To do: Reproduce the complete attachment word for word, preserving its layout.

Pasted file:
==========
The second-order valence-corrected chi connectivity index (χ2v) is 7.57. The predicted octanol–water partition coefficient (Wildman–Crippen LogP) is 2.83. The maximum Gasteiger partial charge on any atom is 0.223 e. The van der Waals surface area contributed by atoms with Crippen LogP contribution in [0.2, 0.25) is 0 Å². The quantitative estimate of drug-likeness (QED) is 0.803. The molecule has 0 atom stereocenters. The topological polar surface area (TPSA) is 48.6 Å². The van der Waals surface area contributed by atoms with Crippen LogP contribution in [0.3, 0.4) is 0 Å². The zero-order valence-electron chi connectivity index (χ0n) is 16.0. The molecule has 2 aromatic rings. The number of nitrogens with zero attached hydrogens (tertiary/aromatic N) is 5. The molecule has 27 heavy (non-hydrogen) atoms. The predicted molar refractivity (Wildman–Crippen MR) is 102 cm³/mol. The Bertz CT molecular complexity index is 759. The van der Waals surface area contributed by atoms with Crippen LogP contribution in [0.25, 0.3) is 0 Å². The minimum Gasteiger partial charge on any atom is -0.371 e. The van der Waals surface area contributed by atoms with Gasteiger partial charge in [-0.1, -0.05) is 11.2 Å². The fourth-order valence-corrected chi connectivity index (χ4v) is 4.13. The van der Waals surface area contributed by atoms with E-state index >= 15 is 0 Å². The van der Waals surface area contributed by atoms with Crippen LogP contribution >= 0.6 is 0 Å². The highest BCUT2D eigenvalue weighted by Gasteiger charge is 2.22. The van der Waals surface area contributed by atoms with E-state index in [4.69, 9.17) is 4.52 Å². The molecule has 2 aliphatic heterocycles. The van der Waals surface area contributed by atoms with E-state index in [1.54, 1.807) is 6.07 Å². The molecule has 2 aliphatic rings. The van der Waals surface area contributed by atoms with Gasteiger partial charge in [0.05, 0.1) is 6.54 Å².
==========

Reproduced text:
The second-order valence-corrected chi connectivity index (χ2v) is 7.57. The predicted octanol–water partition coefficient (Wildman–Crippen LogP) is 2.83. The maximum Gasteiger partial charge on any atom is 0.223 e. The van der Waals surface area contributed by atoms with Crippen LogP contribution in [0.2, 0.25) is 0 Å². The quantitative estimate of drug-likeness (QED) is 0.803. The molecule has 0 atom stereocenters. The topological polar surface area (TPSA) is 48.6 Å². The van der Waals surface area contributed by atoms with Crippen LogP contribution in [0.3, 0.4) is 0 Å². The zero-order valence-electron chi connectivity index (χ0n) is 16.0. The molecule has 2 aromatic rings. The number of nitrogens with zero attached hydrogens (tertiary/aromatic N) is 5. The molecule has 27 heavy (non-hydrogen) atoms. The predicted molar refractivity (Wildman–Crippen MR) is 102 cm³/mol. The Bertz CT molecular complexity index is 759. The van der Waals surface area contributed by atoms with Crippen LogP contribution in [0.25, 0.3) is 0 Å². The minimum Gasteiger partial charge on any atom is -0.371 e. The van der Waals surface area contributed by atoms with Gasteiger partial charge in [-0.1, -0.05) is 11.2 Å². The fourth-order valence-corrected chi connectivity index (χ4v) is 4.13. The van der Waals surface area contributed by atoms with E-state index >= 15 is 0 Å². The van der Waals surface area contributed by atoms with Crippen LogP contribution >= 0.6 is 0 Å². The highest BCUT2D eigenvalue weighted by Gasteiger charge is 2.22. The van der Waals surface area contributed by atoms with E-state index in [4.69, 9.17) is 4.52 Å². The molecule has 2 aliphatic heterocycles. The van der Waals surface area contributed by atoms with E-state index in [1.54, 1.807) is 6.07 Å². The molecule has 2 aliphatic rings. The van der Waals surface area contributed by atoms with Gasteiger partial charge in [0.05, 0.1) is 6.54 Å².